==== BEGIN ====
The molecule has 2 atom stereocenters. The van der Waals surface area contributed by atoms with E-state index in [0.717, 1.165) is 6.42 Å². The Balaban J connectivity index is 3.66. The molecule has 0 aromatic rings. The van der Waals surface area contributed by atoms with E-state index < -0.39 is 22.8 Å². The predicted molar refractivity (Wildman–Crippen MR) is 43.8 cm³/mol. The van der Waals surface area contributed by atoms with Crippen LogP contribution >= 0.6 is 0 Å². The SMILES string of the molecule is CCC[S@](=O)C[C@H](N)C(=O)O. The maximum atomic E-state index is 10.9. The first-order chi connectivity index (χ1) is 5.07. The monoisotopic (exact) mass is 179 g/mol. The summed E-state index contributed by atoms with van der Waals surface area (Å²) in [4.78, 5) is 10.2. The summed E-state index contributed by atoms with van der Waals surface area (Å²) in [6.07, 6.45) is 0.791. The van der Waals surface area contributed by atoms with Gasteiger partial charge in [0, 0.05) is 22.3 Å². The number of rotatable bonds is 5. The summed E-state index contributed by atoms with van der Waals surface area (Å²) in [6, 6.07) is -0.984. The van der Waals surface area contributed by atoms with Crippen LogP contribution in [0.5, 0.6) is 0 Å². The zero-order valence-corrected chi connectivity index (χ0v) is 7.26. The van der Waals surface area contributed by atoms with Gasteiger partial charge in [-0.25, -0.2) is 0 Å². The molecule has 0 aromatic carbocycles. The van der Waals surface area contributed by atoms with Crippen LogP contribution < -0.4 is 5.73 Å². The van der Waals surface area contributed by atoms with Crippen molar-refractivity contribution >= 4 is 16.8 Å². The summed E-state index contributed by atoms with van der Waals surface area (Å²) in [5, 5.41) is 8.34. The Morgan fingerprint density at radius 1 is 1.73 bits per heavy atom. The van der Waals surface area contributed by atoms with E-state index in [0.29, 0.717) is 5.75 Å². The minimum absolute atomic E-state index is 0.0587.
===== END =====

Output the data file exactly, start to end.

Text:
The molecule has 2 atom stereocenters. The van der Waals surface area contributed by atoms with E-state index in [0.717, 1.165) is 6.42 Å². The Balaban J connectivity index is 3.66. The molecule has 0 aromatic rings. The van der Waals surface area contributed by atoms with E-state index < -0.39 is 22.8 Å². The predicted molar refractivity (Wildman–Crippen MR) is 43.8 cm³/mol. The van der Waals surface area contributed by atoms with Crippen LogP contribution >= 0.6 is 0 Å². The SMILES string of the molecule is CCC[S@](=O)C[C@H](N)C(=O)O. The maximum atomic E-state index is 10.9. The first-order chi connectivity index (χ1) is 5.07. The monoisotopic (exact) mass is 179 g/mol. The summed E-state index contributed by atoms with van der Waals surface area (Å²) in [4.78, 5) is 10.2. The summed E-state index contributed by atoms with van der Waals surface area (Å²) in [6.07, 6.45) is 0.791. The van der Waals surface area contributed by atoms with Gasteiger partial charge in [0, 0.05) is 22.3 Å². The number of rotatable bonds is 5. The summed E-state index contributed by atoms with van der Waals surface area (Å²) in [6, 6.07) is -0.984. The van der Waals surface area contributed by atoms with Crippen LogP contribution in [0.5, 0.6) is 0 Å². The zero-order valence-corrected chi connectivity index (χ0v) is 7.26. The van der Waals surface area contributed by atoms with Gasteiger partial charge in [-0.25, -0.2) is 0 Å². The molecule has 0 aromatic carbocycles. The van der Waals surface area contributed by atoms with Crippen LogP contribution < -0.4 is 5.73 Å². The van der Waals surface area contributed by atoms with Crippen molar-refractivity contribution >= 4 is 16.8 Å². The summed E-state index contributed by atoms with van der Waals surface area (Å²) in [5, 5.41) is 8.34. The Morgan fingerprint density at radius 1 is 1.73 bits per heavy atom. The van der Waals surface area contributed by atoms with E-state index in [0.29, 0.717) is 5.75 Å². The minimum absolute atomic E-state index is 0.0587.